And as you say they will probably be needed for the same reason as they were in the 40s. And will probably do as bad a job as they did back then.
   55. BDC Posted: December 23, 2013 at 03:04 PM (#4622988)
I think Beltre sails in because he's a near lock to get to 3000 hits

Oh, please don't tempt the Evil Eye. Beltre is three years away from 3,000 at his recent pace, but his recent pace is the best of his career (and the best in the majors in 2013). Regression is on the way. I like his chances, too, but … there have been 25 previous players since 1901 to get to 2,400 hits through age 34. Ten of them got to 3,000.

That 40% is a bit pessimistic, because AROD will still get to 3,000 unless suspended forever, and Beltre presumably (stay away, Evil Eye) won't get Lou Gehrig's Disease. OTOH, through age 34, Roberto Alomar had 120 more hits than Beltre. Let's put it at 60% or 66.6%, not "near lock." I like to be pleasantly surprised by milestones :)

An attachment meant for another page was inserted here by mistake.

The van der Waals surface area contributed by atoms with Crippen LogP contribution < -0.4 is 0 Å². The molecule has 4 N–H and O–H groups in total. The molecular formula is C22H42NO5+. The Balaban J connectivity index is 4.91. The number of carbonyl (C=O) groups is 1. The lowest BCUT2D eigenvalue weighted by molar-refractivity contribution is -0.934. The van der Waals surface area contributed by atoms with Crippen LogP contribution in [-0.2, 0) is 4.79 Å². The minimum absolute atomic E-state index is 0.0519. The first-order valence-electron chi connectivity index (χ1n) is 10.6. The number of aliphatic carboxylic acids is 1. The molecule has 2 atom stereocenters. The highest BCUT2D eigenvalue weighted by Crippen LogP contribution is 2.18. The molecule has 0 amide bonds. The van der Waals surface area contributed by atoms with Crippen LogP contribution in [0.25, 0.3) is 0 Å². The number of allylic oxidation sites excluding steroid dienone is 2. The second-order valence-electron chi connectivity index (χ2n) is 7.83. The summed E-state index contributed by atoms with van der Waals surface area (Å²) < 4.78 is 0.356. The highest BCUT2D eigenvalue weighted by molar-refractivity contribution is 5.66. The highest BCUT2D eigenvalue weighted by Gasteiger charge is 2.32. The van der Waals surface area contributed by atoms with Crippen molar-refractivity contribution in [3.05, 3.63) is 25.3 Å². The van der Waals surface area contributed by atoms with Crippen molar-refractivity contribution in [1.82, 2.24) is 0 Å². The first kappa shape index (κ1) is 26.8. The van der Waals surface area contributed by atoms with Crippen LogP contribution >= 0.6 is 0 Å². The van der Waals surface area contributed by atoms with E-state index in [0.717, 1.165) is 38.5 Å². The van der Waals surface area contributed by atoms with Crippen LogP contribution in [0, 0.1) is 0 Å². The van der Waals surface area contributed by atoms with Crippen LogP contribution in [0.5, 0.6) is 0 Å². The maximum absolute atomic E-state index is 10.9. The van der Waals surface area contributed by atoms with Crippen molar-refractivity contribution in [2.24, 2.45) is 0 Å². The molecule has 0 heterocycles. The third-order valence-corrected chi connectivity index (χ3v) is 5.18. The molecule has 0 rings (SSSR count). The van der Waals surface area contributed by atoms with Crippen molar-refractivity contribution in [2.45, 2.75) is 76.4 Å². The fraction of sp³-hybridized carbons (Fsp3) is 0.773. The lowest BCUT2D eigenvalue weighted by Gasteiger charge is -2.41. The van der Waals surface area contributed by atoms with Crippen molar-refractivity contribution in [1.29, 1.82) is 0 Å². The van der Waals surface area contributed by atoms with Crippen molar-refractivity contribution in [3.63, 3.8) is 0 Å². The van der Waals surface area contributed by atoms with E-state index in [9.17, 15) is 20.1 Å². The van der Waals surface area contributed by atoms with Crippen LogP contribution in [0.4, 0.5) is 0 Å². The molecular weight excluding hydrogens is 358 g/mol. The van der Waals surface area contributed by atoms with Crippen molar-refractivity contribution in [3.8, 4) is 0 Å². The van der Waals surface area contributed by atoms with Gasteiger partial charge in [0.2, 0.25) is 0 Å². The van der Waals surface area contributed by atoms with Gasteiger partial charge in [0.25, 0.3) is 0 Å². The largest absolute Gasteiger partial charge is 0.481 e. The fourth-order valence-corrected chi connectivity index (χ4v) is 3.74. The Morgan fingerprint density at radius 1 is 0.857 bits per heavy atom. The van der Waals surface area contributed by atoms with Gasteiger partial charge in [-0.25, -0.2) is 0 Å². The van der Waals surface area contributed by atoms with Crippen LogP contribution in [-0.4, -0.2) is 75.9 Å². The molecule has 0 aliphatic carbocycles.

56. AROM Posted: December 23, 2013 at 03:13 PM (#4622999)
Yeah, to reach Grich territory, he's going to have to maintain his average for 2000+ more PAs. Grich didn't really dip far down until his last two seasons. He had physical problems from an injury, yet worked hard exercising to overcome them. Grich was pretty much the personification of grit. In his bio, he comes across as respecting, even admiring, Earl Weaver as a manager, but not really liking him as a person. Yet, he used that to make himself better.


Utley is 2600 PA and 13 WAR short of Grich at the career level, or 5 seasons worth of slightly above average play. He's right where Grich was after 1981 - 5769 and 56.4. Grich played less in his final seasons, but he was an above average player until the day he retired.